Your Credit Score Matters

When was the last time you checked your credit score? For many people, checking their credit score usually only comes around when they need to purchase something on credit. They go to buy a home and they find out their credit score isn’t good enough to acquire the loan. Unfortunately, your credit score matters more than you may know. Thankfully, the number you currently have isn’t etched in stone and you do have the ability to improve it.

Credit Score

Organizing Your Life

When you live paycheck to paycheck and simply wing it when it comes to your bills, you put yourself at risk. As a direct result, you will make frequent late payments or even possibly fall behind for a month or two. And catching up on even one month of your bills is hard. The good news is that you can turn your life around and become responsible. Budgeting is essential to ensuring the funds are there when you need them and companies like Evernote can make hanging on to important documents, such as invoices, easy. Using their scan app, you simply scan the paper and store it for a future date. This will help eliminate the lost bills that cause you to miss payments.

Paying More for Everything

Having a poor credit score will ultimately cost you where it hurts the most: your wallet. You’ll pay higher interest fees and pay more for security and utility deposits. In addition, credit card and loan companies that are willing to grant you an approval will have much higher interest rates.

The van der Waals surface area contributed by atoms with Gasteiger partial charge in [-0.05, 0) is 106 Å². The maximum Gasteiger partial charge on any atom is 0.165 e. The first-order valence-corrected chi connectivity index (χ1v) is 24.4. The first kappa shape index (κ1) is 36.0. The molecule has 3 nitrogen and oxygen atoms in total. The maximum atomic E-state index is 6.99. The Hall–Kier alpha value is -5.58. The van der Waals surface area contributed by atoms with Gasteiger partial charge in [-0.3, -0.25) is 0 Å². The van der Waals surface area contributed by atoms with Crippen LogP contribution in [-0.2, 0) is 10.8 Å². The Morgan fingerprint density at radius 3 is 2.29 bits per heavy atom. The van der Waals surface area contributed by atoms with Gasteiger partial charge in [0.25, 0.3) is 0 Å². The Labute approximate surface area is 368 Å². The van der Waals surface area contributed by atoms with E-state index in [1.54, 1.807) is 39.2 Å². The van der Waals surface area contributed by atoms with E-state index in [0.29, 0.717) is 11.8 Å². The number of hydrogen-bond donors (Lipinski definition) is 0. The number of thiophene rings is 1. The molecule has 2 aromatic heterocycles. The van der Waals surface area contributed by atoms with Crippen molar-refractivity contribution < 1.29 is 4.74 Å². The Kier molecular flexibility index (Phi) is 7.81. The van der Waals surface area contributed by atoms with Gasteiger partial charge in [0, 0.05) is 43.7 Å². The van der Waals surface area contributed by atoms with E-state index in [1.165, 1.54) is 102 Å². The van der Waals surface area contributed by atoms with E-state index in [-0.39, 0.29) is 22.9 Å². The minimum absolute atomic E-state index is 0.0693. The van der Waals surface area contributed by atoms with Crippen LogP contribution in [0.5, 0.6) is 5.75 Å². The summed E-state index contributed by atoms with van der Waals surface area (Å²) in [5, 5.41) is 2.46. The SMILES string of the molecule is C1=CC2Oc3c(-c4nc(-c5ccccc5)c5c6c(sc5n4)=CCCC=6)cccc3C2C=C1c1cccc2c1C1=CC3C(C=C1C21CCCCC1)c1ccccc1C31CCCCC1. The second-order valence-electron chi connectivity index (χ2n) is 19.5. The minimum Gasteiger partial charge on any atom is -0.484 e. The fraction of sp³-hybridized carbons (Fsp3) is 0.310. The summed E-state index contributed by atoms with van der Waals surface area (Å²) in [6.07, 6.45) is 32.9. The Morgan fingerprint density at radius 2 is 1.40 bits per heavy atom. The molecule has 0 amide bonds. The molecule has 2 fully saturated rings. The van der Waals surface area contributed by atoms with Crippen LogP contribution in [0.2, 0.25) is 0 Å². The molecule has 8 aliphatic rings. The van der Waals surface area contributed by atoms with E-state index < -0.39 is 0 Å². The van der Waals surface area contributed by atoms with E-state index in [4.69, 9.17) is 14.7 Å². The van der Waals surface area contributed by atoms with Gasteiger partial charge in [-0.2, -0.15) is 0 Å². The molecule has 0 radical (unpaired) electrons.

Getting Denied

As if the higher fees aren’t enough, having a bad credit score will also cause you to lose out on the best rates for things like insurance and cell phone service. A poor score may even prevent you from landing a good-paying job.

Turning the Corner

On the upside, you can improve your credit score. However, it will not happen overnight. In fact, it will more than likely take upwards of a year or more to get it to a respectable number, worthy in the eyes of a lender as a qualified candidate for a loan. Patience and perseverance are necessary to turn things around.

Starting Over

In order to begin the process of starting over, you will need to focus on the present. The bills that are in collection or severely behind will work against your score, even if you bring them current. So, while you will need to eventually address them too, you should put most of your efforts into paying your bills that are in good standing, on time. If you have many credit cards and loans, you have two options, you can take on a part-time job to bring in the extra funds necessary to catch them up, or you can try to consolidate them through a debt repair service.

Improving Your Credit Score

There are some things you can do to improve your credit score sooner versus later. For example, maxing out a credit card will lower your score. However, if you reduce the balance to less than half, you can raise your score by 20 or 30 points. How much debt you owe and the types of debt you owe also factor into your final score. So, focus your efforts on paying down your credit cards first, which will allow you to achieve a higher credit score sooner.

Maintaining a Good Credit Score

There are many financial advantages to maintaining a good credit score. Make sure that going forward, you pay your bills on time, and be mindful of where you spend your money. Additionally, you can acquire a free credit report once each year. Take advantage of that and monitor your score to avoid any inaccuracies that can lower your score.

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